Its my understanding that our definition of a "drug" should be something that is licensed as such, not just a chemical that has been shown to have bioactive properties. But even if we include compounds under various stages of development and licensing (such as other melanotan derivatives), Bremelanotide specifically is now on track only to be licensed as blood pressure drug. So categorizing as an erectile dysfunction drug is entirely incorrect. It is not. Rockpocket 02:49, 19 January 2009 (UTC)
A drug's legal status has no bearing on what it's pharmacokinetic and pharmacodynamic properties are. Just because a drug doesn't have a certain legal status doesn't make it any less of a drug. The melanocortin peptides pharmacokinetic & pharmacodynamic properties are rapidly becoming known and it would be a disservice to in a sense deny what any one of their clinically recognized properties was. (talk) 03:03, 19 January 2009 (UTC)
A drug's regulatory status has a large bearing on the significance of validated pharmacokinetic and pharmacodynamic properties. Otherwise where do we draw the line? Do we list every compound that has ever shown, no matter who insignificantly, to have a sexual effect as an erectile dysfunction drug? Thats ridiculous. We need to draw a line somewhere, surely it makes sense to limit the Foo drug category to drugs that are licensed for treating Foo, in development as a Foo drug or widely used off-label or illegally for Foo. Bremelanotide meets none of these criteria. Rockpocket 03:32, 19 January 2009 (UTC)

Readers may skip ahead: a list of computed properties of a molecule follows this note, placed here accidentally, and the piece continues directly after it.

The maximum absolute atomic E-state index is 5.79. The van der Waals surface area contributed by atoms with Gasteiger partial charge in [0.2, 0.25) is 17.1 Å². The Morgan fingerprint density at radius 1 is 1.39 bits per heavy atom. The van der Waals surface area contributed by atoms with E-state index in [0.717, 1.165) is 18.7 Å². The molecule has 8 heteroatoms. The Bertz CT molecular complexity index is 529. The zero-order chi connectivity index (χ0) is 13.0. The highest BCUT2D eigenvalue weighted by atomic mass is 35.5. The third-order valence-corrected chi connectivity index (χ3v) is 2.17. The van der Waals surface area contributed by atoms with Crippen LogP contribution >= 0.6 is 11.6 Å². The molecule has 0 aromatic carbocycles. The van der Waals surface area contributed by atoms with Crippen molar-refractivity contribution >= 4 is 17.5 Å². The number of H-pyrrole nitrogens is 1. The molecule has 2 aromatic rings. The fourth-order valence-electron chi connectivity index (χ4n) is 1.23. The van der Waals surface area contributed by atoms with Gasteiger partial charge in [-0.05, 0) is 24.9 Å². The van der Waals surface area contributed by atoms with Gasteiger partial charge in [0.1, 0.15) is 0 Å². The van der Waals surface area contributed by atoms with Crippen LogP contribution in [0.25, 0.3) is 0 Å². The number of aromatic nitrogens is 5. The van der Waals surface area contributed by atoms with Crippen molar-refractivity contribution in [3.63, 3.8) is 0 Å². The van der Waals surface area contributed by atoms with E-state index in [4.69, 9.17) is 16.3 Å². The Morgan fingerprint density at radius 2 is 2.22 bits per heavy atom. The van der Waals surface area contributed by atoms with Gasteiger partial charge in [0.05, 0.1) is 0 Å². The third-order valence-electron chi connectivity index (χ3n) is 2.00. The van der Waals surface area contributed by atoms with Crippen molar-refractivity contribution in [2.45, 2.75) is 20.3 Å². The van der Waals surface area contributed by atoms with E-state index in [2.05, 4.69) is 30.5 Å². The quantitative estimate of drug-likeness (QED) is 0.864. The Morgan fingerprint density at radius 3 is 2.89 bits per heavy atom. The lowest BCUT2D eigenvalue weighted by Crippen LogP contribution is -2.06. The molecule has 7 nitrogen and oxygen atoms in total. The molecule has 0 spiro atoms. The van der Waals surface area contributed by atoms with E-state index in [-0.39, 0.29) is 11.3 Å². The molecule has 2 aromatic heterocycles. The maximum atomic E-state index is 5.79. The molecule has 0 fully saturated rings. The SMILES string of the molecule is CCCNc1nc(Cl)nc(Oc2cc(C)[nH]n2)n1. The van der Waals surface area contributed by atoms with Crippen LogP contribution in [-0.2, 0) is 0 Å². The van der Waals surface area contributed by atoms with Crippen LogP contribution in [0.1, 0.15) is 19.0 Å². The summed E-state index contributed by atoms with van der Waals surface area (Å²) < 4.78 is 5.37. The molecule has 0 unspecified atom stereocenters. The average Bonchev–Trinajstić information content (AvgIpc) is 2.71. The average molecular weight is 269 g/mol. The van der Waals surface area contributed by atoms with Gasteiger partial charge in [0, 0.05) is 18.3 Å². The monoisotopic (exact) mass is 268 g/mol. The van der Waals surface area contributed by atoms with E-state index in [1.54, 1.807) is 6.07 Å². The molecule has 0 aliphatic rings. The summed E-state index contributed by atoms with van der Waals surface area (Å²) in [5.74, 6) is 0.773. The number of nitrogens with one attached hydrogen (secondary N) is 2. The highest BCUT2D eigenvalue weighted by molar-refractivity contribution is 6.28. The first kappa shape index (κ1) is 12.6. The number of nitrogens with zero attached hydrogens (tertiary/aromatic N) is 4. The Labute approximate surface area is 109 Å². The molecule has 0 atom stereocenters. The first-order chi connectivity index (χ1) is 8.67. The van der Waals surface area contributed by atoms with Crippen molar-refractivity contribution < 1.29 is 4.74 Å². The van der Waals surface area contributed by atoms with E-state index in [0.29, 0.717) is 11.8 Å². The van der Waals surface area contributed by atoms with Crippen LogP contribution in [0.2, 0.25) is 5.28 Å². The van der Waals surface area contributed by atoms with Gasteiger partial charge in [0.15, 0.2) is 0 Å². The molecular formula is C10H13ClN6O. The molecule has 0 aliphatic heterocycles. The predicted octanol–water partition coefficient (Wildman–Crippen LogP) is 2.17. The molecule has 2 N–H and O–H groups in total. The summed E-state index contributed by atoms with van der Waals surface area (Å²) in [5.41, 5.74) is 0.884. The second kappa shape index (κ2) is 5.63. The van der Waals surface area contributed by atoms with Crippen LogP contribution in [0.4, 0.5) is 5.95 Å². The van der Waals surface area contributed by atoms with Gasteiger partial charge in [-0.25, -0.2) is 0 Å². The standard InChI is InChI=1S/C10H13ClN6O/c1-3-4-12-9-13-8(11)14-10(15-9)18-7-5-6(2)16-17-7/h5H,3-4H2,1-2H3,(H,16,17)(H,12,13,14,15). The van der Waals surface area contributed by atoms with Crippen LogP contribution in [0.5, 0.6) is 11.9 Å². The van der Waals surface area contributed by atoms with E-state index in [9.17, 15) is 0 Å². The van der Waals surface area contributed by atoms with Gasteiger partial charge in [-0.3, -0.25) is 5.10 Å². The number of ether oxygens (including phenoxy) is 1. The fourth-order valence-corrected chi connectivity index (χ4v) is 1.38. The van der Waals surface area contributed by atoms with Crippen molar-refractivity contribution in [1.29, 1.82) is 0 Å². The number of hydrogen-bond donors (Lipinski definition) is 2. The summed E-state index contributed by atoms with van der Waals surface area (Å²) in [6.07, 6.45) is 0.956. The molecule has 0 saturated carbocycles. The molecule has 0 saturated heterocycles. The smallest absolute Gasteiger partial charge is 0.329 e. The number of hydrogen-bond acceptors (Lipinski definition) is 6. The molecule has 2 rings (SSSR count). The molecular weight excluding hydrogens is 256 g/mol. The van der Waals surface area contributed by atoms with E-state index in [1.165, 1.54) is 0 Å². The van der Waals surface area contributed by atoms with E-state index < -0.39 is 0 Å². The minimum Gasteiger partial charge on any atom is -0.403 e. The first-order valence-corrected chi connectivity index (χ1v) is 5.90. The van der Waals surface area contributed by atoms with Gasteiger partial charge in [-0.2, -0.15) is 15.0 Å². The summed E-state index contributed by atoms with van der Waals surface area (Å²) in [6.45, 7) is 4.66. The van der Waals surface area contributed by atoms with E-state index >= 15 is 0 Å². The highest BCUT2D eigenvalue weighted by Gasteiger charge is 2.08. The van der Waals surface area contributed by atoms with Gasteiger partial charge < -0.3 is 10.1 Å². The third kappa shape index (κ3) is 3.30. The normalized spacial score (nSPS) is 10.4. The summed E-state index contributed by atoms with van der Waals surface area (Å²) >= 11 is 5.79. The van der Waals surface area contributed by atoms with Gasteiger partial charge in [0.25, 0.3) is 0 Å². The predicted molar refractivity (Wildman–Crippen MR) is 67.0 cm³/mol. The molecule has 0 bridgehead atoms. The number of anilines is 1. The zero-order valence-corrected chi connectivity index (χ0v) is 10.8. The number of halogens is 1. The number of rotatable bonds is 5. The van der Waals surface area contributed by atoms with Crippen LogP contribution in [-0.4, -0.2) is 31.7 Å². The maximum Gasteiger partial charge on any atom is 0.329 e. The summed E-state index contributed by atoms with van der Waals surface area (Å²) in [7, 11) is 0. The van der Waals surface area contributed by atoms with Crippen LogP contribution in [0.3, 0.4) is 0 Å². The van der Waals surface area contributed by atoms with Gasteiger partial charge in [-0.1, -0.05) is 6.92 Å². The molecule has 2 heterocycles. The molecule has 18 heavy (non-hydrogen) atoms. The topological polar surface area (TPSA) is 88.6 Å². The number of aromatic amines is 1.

I think the sum of what you are talking about it "notability". Bremelanotide has a very large amount of notability this ABC News mini-documentary is but one of the more prominent examples of this. Have you checked to see if there was much usage of bremelanotide as an unlicensed drug? (talk) 03:44, 19 January 2009 (UTC)
I haven't, but there is nothing in the article about anyone using the drug for sexual purposes (beyond the unsourced statement "In clinical studies, bremelanotide was shown to be effective in treating male sexual and erectile dysfunction as well as female sexual dysfunction."). It would appear the Phase III trials didn't go ahead, so this can only refer to Phase II trials at best. Do you have any sourced information that it is currently used as an erectile dysfunction drug, legally or otherwise? Rockpocket 03:59, 19 January 2009 (UTC)
The latest information on their website shows development is continuing. Fred Talk 18:24, 19 August 2009 (UTC)
I very much doubt the compound has significant prosexual effects (having reviewed the evidence for and against this hypothesis a while back), but of course it is still a "drug" in the general sense. However, even if I'm wrong about its efficacy, I don't think it can be considered an ED drug in the 'category ED drug' sense. beefman (talk) 07:19, 23 January 2009 (UTC)